In 2011, IBM resolved an FCPA enforcement action concerning alleged conduct in South Korea and China. (See here). The settlement is still pending the approval of Judge Richard Leon (D.D.C.). In 2000, IBM resolved an FCPA enforcement action concerning alleged conduct in Argentina. (See here).
Archer Daniels Midland Company recently stated as follows in this release.
“ADM is in discussions with the U.S. Department of Justice and the U.S. Securities and Exchange Commission regarding a previously disclosed FCPA matter dating back to 2008 and earlier, and expects a resolution sometime this year. Based upon recent discussions, ADM believes it is appropriate to establish a provision of $25 million ($0.04 per share) to cover the potential assessments that may be imposed by these government agencies.”
France-based Total recently stated as follows (here) concerning its long-running FCPA scrutiny concerning business conduct in Iran.
“In 2003, the United States Securities and Exchange Commission (SEC) followed by the Department of Justice (DoJ) issued a formal order directing an investigation in connection with the pursuit of business in Iran by certain oil companies including, among others, TOTAL. The inquiry concerns an agreement concluded by the Company with consultants concerning gas fields in Iran and aims to verify whether certain payments made under this agreement would have benefited Iranian officials in violation of the Foreign Corrupt Practices Act (FCPA) and the Company’s accounting obligations. The Company fully cooperates with these investigations. Since 2010, the Company has been in discussions with U.S. authorities (DoJ and SEC) to consider, as it is often the case in these kinds of proceedings, an out-of-court settlement, which would terminate the investigation in exchange for TOTAL respecting a number of obligations, including the payment of a fine and civil compensation, without admission of guilt. U.S. authorities have proposed draft agreements that could be accepted by TOTAL. Consequently, and although discussions have not yet been finalized, a provision of $398 million, unchanged since its booking as of June 30, 2012 and reflecting the best estimate of potential costs associated with the resolution of these proceedings, remains booked in the Group’s consolidated financial statements as of March 31, 2013. In this same affair, TOTAL and its Chief Executive Officer, President of the Middle East at the time of the facts, have been placed under formal investigation, following a judicial inquiry initiated in France in 2006. At this point, the Company considers that the resolution of these cases is not expected to have a significant impact on the Group’s financial situation or consequences on its future planned operations.”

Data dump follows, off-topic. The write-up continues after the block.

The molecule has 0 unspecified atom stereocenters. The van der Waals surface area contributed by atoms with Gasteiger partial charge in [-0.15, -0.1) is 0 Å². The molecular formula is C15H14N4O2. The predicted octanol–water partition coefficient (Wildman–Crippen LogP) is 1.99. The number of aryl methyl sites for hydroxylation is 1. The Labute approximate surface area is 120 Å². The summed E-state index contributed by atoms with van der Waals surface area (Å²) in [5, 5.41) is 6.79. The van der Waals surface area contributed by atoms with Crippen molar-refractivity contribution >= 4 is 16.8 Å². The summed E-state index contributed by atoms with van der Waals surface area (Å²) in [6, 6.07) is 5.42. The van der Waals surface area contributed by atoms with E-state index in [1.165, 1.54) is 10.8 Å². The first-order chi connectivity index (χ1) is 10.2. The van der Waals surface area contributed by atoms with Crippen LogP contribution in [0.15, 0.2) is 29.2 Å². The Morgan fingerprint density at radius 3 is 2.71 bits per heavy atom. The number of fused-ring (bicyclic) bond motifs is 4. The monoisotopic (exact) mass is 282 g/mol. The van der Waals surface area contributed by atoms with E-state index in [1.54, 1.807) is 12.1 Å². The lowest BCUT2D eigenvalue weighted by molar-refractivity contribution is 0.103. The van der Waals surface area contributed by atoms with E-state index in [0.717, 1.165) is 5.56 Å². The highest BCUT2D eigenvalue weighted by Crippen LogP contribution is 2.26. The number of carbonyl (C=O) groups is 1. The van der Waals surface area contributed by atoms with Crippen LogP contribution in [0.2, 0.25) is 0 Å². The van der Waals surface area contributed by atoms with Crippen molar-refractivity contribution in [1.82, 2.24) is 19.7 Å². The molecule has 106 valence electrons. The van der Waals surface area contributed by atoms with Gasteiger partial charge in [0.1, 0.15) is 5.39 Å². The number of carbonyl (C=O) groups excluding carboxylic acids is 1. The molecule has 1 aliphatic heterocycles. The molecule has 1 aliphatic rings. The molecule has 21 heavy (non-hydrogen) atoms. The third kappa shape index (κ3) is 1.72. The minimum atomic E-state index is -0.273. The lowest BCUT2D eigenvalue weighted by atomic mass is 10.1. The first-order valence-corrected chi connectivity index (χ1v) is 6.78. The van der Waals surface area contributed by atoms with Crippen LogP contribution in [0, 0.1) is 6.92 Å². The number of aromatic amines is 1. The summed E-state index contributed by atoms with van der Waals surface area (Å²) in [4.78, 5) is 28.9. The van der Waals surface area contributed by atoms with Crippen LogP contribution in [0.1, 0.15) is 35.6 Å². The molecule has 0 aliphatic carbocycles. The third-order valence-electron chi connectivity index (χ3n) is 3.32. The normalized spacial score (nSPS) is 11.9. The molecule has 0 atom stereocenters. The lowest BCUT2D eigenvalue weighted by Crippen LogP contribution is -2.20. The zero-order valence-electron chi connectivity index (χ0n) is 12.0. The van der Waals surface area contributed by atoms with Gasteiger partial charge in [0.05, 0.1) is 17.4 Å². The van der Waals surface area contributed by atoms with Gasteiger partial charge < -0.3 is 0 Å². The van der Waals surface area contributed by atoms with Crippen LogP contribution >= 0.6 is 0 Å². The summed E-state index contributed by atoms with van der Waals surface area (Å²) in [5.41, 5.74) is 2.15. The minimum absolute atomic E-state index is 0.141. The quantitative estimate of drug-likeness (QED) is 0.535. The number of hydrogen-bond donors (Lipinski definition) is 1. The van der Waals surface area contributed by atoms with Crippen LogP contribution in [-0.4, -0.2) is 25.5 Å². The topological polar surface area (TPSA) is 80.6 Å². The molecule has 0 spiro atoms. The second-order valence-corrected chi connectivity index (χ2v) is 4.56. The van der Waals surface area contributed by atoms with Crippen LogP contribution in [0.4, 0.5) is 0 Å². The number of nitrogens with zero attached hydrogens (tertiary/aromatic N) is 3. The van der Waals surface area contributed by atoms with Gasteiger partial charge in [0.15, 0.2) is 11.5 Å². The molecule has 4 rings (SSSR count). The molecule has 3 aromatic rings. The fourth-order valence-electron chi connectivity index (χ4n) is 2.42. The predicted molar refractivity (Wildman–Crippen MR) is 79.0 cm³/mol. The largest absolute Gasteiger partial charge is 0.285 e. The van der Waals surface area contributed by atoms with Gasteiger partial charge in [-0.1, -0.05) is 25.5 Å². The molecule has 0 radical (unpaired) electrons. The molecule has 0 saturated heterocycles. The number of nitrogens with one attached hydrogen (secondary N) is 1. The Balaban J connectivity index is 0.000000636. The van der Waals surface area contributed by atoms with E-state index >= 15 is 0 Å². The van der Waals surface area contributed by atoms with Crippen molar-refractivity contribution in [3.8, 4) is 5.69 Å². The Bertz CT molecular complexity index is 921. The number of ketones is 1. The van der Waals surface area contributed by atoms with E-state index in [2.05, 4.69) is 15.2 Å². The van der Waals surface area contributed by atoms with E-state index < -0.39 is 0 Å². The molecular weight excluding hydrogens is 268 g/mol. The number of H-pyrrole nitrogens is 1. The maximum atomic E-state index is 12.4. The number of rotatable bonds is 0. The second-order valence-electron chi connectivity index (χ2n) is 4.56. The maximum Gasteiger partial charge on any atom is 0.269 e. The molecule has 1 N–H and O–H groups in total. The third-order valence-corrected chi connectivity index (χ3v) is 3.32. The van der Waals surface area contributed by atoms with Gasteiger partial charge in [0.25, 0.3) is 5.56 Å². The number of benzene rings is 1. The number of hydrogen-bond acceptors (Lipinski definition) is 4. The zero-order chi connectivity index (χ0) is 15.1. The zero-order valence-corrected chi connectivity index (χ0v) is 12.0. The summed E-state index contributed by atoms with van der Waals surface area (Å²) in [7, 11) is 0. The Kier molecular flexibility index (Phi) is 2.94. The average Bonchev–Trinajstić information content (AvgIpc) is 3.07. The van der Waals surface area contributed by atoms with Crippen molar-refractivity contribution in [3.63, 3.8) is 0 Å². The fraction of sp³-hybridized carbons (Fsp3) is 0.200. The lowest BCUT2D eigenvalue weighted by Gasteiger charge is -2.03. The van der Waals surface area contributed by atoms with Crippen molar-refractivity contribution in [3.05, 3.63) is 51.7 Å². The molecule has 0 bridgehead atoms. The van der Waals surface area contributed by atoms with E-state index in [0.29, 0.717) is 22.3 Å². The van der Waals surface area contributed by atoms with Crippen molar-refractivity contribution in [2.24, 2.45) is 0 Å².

A $398 million FCPA enforcement action would be the third-highest of all-time.
Last week the U.K. Serious Fraud Office announced here as follows.
“The Director of the SFO has accepted [Eurasian Natural Resources Corp.] ENRC Plc. for criminal investigation. The focus of the investigation will be allegations of fraud, bribery and corruption relating to the activities of the company or its subsidiaries in Kazakhstan and Africa.”
In a statement, the U.K. company, stated as follows.
“The Board of Directors (the ‘Board’) of Eurasian Natural Resources Corporation PLC (‘ENRC’ or, together with its subsidiaries, the ‘Group’) today notes that the SFO has moved to a formal investigation. ENRC confirms that it is assisting and cooperating fully with the SFO. ENRC is committed to a full and transparent investigation of its procedures and conduct.
ENRC has ADRs listed with the SEC and thus could also be subject to the FCPA.
This recent article in the Wall Street Journal states as follows.
“U.K.-listed Eurasian Natural Resources Corp. PLC said … allegations of wrongdoing over minerals sales conducted through a Russian network of agents were thoroughly investigated and dismissed” in 2007.
Tom Fox (FCPA Compliance and Ethics Blog) has penned a new book – “Best Practices Under the FCPA and Bribery Act: How to Create a First Class Compliance Program.” I was pleased to contribute the foreword to the book and noted that Tom’s “use of real events as learning devices to demonstrate compliance best practices make [the] book an engaging and informative read.”
Inside the NY Times Wal-Mart investigation (here) from the perspective of the Mexican journalist who assisted in the investigative reporting.